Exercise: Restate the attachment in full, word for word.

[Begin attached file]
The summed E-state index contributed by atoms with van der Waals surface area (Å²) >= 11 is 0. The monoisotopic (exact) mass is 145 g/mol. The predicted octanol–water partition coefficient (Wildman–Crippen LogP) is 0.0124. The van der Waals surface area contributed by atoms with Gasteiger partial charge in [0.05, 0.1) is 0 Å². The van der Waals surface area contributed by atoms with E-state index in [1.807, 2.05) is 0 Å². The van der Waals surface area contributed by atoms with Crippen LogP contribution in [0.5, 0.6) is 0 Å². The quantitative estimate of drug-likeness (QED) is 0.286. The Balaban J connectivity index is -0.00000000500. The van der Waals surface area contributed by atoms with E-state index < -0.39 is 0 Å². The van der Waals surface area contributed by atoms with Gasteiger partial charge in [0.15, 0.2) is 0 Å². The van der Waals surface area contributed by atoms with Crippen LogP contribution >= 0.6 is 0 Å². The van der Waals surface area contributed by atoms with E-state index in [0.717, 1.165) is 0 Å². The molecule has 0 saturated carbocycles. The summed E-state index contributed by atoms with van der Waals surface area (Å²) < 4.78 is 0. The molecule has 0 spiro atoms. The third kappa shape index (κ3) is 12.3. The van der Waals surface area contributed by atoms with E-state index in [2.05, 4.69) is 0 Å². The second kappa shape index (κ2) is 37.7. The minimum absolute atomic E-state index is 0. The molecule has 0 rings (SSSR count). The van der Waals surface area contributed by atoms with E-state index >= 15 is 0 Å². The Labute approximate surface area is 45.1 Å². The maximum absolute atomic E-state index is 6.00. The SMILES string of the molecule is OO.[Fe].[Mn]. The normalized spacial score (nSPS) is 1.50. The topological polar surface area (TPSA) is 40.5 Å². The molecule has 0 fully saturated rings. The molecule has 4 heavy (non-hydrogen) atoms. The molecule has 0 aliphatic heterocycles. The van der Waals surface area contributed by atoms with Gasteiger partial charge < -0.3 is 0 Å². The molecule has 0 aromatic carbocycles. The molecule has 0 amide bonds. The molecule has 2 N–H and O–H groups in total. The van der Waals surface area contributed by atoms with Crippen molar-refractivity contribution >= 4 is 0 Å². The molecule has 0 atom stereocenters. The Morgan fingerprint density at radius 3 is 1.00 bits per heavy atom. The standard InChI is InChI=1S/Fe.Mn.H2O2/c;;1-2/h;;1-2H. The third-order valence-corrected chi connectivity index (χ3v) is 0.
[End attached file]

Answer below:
The summed E-state index contributed by atoms with van der Waals surface area (Å²) >= 11 is 0. The monoisotopic (exact) mass is 145 g/mol. The predicted octanol–water partition coefficient (Wildman–Crippen LogP) is 0.0124. The van der Waals surface area contributed by atoms with Gasteiger partial charge in [0.05, 0.1) is 0 Å². The van der Waals surface area contributed by atoms with E-state index in [1.807, 2.05) is 0 Å². The van der Waals surface area contributed by atoms with Crippen LogP contribution in [0.5, 0.6) is 0 Å². The quantitative estimate of drug-likeness (QED) is 0.286. The Balaban J connectivity index is -0.00000000500. The van der Waals surface area contributed by atoms with E-state index < -0.39 is 0 Å². The van der Waals surface area contributed by atoms with Gasteiger partial charge in [0.15, 0.2) is 0 Å². The van der Waals surface area contributed by atoms with Crippen LogP contribution >= 0.6 is 0 Å². The van der Waals surface area contributed by atoms with E-state index in [0.717, 1.165) is 0 Å². The molecule has 0 saturated carbocycles. The summed E-state index contributed by atoms with van der Waals surface area (Å²) < 4.78 is 0. The molecule has 0 spiro atoms. The third kappa shape index (κ3) is 12.3. The van der Waals surface area contributed by atoms with E-state index in [2.05, 4.69) is 0 Å². The second kappa shape index (κ2) is 37.7. The minimum absolute atomic E-state index is 0. The molecule has 0 rings (SSSR count). The van der Waals surface area contributed by atoms with E-state index >= 15 is 0 Å². The Labute approximate surface area is 45.1 Å². The maximum absolute atomic E-state index is 6.00. The SMILES string of the molecule is OO.[Fe].[Mn]. The normalized spacial score (nSPS) is 1.50. The topological polar surface area (TPSA) is 40.5 Å². The molecule has 0 fully saturated rings. The molecule has 4 heavy (non-hydrogen) atoms. The molecule has 0 aliphatic heterocycles. The van der Waals surface area contributed by atoms with Gasteiger partial charge < -0.3 is 0 Å². The molecule has 0 aromatic carbocycles. The molecule has 0 amide bonds. The molecule has 2 N–H and O–H groups in total. The van der Waals surface area contributed by atoms with Crippen molar-refractivity contribution >= 4 is 0 Å². The molecule has 0 atom stereocenters. The Morgan fingerprint density at radius 3 is 1.00 bits per heavy atom. The standard InChI is InChI=1S/Fe.Mn.H2O2/c;;1-2/h;;1-2H. The third-order valence-corrected chi connectivity index (χ3v) is 0.